Egypt: Mubark hangs on, Washington sends more mixed signals
Egyptian President Hosni Mubarak met with his new government Feb. 5, as the executive committee of his ruling party stepped down in a purge evidently aimed at appeasing protesters who have now been taking to streets for 12 consecutive days. Tahrir Square remains occupied by demonstrators, who rejected the cabinet and party changes as inadequate and continue to demand Mubarak's resignation.
At a summit in Munich of the Middle East diplomatic Quartet, US Secretary of State Hillary Clinton addressed the crisis in Egypt, speaking of the need for democratic transition—but stopping short of calling for Mubarak to step down, and praising the "restraint" of Egypt's security forces.
A more openly pro-Mubarak stance was taken by Frank Wisner, the US diplomat who was dispatched to Cairo earlier this week. "You need to get a national consensus around the preconditions of the next step forward, and the president must stay in office in order to steer those changes through," Wisner said. "I therefore believe that President Mubarak's continued leadership is critical—it's his opportunity to write his own legacy."
Wisner later said he was speaking as an individual, not on behalf of the Obama administration. Bloggers noted that Wisner is in the employ as a "foreign policy advisor" to the PR firm —among whose clients is the Egytpian government.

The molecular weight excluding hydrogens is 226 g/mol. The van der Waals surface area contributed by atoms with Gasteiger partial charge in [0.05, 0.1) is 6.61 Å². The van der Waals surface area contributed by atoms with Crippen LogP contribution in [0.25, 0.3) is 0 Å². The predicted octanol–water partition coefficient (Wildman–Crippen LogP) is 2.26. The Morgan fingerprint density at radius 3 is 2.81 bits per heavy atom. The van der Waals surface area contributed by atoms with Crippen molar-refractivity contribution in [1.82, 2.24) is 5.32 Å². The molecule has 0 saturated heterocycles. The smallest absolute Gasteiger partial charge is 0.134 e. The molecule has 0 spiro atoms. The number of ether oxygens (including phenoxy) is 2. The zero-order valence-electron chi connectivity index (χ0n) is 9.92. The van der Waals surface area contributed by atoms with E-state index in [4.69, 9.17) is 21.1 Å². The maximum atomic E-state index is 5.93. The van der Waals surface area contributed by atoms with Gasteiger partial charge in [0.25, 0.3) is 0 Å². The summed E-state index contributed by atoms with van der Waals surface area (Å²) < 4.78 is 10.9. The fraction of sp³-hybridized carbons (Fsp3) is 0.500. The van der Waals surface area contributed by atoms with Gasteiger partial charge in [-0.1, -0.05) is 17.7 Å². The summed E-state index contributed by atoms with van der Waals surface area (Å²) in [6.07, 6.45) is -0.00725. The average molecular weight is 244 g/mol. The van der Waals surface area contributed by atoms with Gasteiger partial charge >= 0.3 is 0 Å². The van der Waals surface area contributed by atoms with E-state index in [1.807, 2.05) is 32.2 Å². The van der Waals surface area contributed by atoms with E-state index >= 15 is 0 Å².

Who was behind Sinai pipeline blast?
A gas pipeline in the Sinai Peninsula was hit by an explosion early Feb. 5. The pipeline runs through Israel and also supplies Jordan. The Israeli-Egyptian gas company, East Mediterranean Gas, said attackers blew up a measuring station in the town of Lihfen, near the Gaza Strip. The pipeline has been shut down as security forces beef up their presence in the area. Egypt supplies about 40% of Israel's natural gas, and in December four Israeli firms signed 20-year contracts worth up to $10 billion to import Egyptian gas. Militant Bedouin groups have apparently threatened to blow up the pipeline before, but no-one has claimed credit for the blast. (Ma'an News Agency, Feb. 5)
Hamas leader Salah Al-Bardawil dismissed reports in the Egyptian daily al-Akhbar linking Hamas to the explosion, saying such charges aimed "to export the crisis to Gaza." (Ma'an News Agency, Feb. 5)